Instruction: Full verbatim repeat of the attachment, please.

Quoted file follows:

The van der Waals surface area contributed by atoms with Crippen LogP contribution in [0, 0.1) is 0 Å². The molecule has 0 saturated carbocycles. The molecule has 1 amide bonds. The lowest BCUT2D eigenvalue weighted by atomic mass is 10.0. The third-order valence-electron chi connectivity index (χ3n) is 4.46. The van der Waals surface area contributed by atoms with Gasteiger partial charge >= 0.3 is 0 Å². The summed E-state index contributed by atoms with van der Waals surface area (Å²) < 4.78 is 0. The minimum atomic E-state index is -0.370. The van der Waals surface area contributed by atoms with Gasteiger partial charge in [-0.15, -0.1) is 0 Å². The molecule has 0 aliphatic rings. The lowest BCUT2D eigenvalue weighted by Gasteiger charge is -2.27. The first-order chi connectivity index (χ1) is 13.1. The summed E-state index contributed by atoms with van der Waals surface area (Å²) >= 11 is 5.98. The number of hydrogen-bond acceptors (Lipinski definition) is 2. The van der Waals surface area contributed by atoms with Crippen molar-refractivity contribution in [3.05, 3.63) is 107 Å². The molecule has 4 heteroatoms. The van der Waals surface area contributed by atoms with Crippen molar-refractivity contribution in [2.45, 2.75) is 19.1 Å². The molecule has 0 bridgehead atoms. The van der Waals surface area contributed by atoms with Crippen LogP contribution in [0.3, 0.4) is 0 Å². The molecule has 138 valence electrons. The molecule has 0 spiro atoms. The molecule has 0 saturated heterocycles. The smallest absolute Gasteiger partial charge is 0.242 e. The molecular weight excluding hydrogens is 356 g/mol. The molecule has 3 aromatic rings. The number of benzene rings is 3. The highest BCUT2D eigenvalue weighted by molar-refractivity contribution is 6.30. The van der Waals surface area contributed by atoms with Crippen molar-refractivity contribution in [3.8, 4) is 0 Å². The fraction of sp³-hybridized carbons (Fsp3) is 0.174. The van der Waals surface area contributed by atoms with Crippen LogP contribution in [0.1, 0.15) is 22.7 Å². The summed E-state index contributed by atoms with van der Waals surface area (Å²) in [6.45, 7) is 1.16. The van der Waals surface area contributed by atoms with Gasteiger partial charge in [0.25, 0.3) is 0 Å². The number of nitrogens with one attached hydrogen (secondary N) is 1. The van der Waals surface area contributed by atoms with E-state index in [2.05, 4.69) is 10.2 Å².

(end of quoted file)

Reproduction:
The van der Waals surface area contributed by atoms with Crippen LogP contribution in [0, 0.1) is 0 Å². The molecule has 0 saturated carbocycles. The molecule has 1 amide bonds. The lowest BCUT2D eigenvalue weighted by atomic mass is 10.0. The third-order valence-electron chi connectivity index (χ3n) is 4.46. The van der Waals surface area contributed by atoms with Gasteiger partial charge >= 0.3 is 0 Å². The summed E-state index contributed by atoms with van der Waals surface area (Å²) < 4.78 is 0. The minimum atomic E-state index is -0.370. The van der Waals surface area contributed by atoms with Gasteiger partial charge in [-0.15, -0.1) is 0 Å². The molecule has 0 aliphatic rings. The lowest BCUT2D eigenvalue weighted by Gasteiger charge is -2.27. The first-order chi connectivity index (χ1) is 13.1. The summed E-state index contributed by atoms with van der Waals surface area (Å²) >= 11 is 5.98. The number of hydrogen-bond acceptors (Lipinski definition) is 2. The van der Waals surface area contributed by atoms with Crippen molar-refractivity contribution in [3.05, 3.63) is 107 Å². The molecule has 4 heteroatoms. The van der Waals surface area contributed by atoms with Crippen molar-refractivity contribution in [2.45, 2.75) is 19.1 Å². The molecule has 0 bridgehead atoms. The van der Waals surface area contributed by atoms with Crippen LogP contribution in [0.3, 0.4) is 0 Å². The molecule has 138 valence electrons. The molecule has 0 spiro atoms. The molecule has 0 saturated heterocycles. The smallest absolute Gasteiger partial charge is 0.242 e. The molecular weight excluding hydrogens is 356 g/mol. The molecule has 3 aromatic rings. The number of benzene rings is 3. The highest BCUT2D eigenvalue weighted by molar-refractivity contribution is 6.30. The van der Waals surface area contributed by atoms with Crippen molar-refractivity contribution in [3.8, 4) is 0 Å². The fraction of sp³-hybridized carbons (Fsp3) is 0.174. The van der Waals surface area contributed by atoms with Crippen LogP contribution in [0.1, 0.15) is 22.7 Å². The summed E-state index contributed by atoms with van der Waals surface area (Å²) in [6.45, 7) is 1.16. The van der Waals surface area contributed by atoms with Gasteiger partial charge in [0.25, 0.3) is 0 Å². The number of nitrogens with one attached hydrogen (secondary N) is 1. The van der Waals surface area contributed by atoms with E-state index in [2.05, 4.69) is 10.2 Å².